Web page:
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Is there (in universe, wherever) anything random? Do we know any event (or whatever else) which has no reason? Of course there are some things that we cannot see, measure but it doesn't mean that they haven't a reason.

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    $\begingroup$ Duplicate of Is the universe fundamentally deterministic? $\endgroup$ – ACuriousMind Apr 17 '15 at 16:40
  • $\begingroup$ Do you know much about quantum mechanics? $\endgroup$ – Señor O Apr 17 '15 at 16:47
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    $\begingroup$ Answer: sometimes $\endgroup$ – rob Apr 17 '15 at 17:54
  • $\begingroup$ @Martin Heralecký It appears you are argumenting in similar ways that Einstein did when faced with the randomness of quantum mechanics whereas he proposed the so called hidden variable theory. This has since been refuted but it is an interesting discussion about the notion of a deterministic universe nonetheless. $\endgroup$ – Aeroelasticity Apr 17 '15 at 21:32
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Do we know any event (or whatever else) which has no reason?

Reasons (causes) are constructions of human mind. There are many things that human mind has not been able to explain with reasons.

I like the following example my friend told me.

Imagine a man walking down the street that gets hit by a flowerpot falling down from a balcony above.

You may ask: what is the reason for the flowerpot to begin falling down from the balcony?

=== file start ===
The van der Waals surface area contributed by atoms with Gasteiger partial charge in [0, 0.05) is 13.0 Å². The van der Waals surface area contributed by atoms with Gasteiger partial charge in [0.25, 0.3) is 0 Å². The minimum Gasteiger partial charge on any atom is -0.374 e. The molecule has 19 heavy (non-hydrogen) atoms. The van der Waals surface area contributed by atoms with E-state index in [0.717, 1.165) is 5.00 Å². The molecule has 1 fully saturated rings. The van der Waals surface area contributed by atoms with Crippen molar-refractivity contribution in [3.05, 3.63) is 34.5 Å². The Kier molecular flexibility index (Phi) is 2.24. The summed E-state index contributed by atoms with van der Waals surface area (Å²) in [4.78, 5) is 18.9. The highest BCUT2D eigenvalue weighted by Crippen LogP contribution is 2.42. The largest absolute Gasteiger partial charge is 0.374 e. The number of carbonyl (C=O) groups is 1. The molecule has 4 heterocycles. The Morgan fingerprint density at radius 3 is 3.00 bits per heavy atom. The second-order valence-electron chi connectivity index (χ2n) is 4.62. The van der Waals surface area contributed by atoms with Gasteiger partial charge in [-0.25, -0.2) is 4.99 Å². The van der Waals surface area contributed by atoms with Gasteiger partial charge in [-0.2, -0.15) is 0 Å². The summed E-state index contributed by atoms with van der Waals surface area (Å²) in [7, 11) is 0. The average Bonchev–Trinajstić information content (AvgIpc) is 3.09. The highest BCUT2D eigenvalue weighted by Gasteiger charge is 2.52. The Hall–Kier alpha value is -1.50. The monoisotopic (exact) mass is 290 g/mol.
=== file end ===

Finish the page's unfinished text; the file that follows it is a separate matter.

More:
I can say: the wind has suddenly increased in intensity and it has puffed it off (taken it down) from its unsecured place.

You think a little and then you ask: what is the reason for wind to puff off the flowerpot? I can say: there is no reason. Wind is notorious for being really hard to predict and it always behaves differently. It is not predictable. The reason stops right here.

(Of course, with enough data about the state of environment and massive computational capacity, it is possible to make predictions of future movements of air, so there is some additional reason. But the prediction is always inaccurate, so the reason is always imperfect and what is worse, such predictions gets less accurate with time. Quantitative weather forecasting gets the more unreliable the farther into future the prediction is made.)

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  • $\begingroup$ Probably we cannot predict the wind but it is only because we don't have enough computing force and data. Nevertheless it doesn't mean it has no reason. $\endgroup$ – Martin Heralecký Apr 22 '15 at 5:02
  • $\begingroup$ Granted, but if nobody has the data (that's very probable), what does it mean that "thing has a reason?" If there is to be a reason, there must be someone to think that reason - to do the reasoning. $\endgroup$ – Ján Lalinský Apr 22 '15 at 21:50

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